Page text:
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Fall Colors in Colorado, and the snow capped San Juan Mountains provide a beautiful foreground for the night sky that appears to be showing its own fall colors.
This scene is all natural light. The light on the land is that from the night sky: light from stars, the Milky Way galaxy, and airglow: light from molecules in Earth's upper atmosphere excited by solar ultraviolet light during the day and from cosmic rays. The molecules emit light throughout the night. The red is typically from hydroxyl (OH) 80 to 90 km high. The airglow light is emission line sources, like that from a neon sign. That narrow-band light creates enhanced colors on the landscape, in particular greens and reds in the trees. For more on natural color in the night sky see Parts 2a, 2b, 2c and 2d on Color of the Night Sky and proper post processing to show those colors.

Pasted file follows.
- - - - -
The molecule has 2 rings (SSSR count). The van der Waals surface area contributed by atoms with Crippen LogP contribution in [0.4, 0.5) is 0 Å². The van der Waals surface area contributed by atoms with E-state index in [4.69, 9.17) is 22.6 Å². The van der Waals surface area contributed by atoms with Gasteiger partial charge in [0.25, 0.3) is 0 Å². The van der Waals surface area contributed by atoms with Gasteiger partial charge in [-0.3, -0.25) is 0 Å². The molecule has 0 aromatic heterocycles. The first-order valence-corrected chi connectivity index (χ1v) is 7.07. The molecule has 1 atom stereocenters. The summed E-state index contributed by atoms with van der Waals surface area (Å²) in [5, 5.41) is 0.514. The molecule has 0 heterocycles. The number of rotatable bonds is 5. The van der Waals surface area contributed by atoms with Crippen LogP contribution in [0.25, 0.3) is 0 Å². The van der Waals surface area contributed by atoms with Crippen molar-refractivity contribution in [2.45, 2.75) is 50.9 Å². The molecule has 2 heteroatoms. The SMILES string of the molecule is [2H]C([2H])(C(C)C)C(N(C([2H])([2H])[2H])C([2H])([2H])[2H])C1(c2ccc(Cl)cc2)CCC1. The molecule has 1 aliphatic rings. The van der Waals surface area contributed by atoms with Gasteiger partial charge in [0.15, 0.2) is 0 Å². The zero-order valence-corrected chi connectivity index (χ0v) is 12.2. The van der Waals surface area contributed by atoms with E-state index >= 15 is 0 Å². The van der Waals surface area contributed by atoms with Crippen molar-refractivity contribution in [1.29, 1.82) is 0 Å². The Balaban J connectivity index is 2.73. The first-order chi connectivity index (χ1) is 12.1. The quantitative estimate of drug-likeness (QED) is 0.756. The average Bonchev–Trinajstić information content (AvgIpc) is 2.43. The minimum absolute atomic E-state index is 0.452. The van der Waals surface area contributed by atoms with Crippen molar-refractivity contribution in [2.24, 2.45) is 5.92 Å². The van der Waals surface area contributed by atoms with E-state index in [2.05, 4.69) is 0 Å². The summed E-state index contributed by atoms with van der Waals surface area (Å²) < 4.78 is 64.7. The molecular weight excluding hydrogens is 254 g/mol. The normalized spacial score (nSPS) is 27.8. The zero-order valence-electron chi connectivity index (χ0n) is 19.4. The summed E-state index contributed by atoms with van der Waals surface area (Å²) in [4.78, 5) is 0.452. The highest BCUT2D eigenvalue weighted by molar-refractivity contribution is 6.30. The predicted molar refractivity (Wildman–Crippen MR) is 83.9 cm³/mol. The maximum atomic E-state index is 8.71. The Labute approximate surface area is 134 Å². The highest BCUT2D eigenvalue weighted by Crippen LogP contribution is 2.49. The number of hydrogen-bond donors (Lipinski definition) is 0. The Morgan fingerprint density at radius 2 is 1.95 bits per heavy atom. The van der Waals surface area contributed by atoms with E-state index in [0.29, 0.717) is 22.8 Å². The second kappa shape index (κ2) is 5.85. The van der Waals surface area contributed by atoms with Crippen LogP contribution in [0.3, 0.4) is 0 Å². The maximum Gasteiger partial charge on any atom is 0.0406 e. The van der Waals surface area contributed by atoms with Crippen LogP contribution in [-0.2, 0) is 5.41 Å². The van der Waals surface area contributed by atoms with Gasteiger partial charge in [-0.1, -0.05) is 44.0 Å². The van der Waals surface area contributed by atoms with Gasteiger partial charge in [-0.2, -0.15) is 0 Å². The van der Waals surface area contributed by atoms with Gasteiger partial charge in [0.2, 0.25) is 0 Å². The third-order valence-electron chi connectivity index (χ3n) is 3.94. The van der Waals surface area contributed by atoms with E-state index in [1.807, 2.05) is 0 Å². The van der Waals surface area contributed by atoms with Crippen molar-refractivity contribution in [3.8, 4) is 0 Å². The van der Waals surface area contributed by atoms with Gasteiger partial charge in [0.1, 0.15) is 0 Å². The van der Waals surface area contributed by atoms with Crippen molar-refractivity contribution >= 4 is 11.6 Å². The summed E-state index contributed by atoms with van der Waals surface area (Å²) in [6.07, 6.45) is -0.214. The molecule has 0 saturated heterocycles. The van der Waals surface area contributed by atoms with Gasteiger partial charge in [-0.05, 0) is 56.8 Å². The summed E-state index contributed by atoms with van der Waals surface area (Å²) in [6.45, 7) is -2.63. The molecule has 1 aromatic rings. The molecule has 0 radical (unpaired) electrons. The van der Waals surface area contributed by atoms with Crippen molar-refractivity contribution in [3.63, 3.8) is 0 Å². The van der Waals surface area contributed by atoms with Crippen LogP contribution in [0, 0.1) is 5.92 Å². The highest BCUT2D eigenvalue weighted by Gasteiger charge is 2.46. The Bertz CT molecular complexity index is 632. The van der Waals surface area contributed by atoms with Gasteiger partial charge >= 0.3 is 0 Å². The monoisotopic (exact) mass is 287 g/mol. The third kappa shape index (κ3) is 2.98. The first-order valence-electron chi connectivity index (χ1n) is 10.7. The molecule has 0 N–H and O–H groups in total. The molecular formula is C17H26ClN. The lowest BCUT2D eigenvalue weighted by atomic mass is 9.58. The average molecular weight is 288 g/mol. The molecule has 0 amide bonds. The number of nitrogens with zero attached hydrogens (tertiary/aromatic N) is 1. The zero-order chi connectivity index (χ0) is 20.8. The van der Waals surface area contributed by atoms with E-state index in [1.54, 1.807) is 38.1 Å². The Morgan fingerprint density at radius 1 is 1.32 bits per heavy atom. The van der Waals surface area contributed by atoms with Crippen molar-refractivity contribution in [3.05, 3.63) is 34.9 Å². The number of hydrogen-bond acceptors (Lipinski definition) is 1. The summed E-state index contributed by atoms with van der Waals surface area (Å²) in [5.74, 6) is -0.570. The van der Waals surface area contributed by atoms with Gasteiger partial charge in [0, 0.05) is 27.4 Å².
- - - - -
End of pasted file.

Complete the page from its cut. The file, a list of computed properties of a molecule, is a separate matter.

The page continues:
Technical. Canon 1D Mark IV 16-megapixel digital camera, Sigma 35 mm f/1.4 lens. This is a 34-frame mosaic made at ISO 1600 and f/1.4. The landscape was 6-minute exposures with a fixed tripod. The sky was 30-second exposures, and the stars were tracked with an astrotrac. Image obtained September 30, 2013. The full resolution image is 16,100 pixels high and 8,946 pixels wide.
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Keywords to this image = astrophoto-1 nightscapes landscape-1 mountains panoramic mosaic colorado fall-colors night low-light digital_astro large_format canon_1d4
Image ID: san.juan.mtn.aspen.nightscape.c09.30.2013.C45I4224-72_34f.j-bin16x16w.jpg
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Last updated February 18, 2019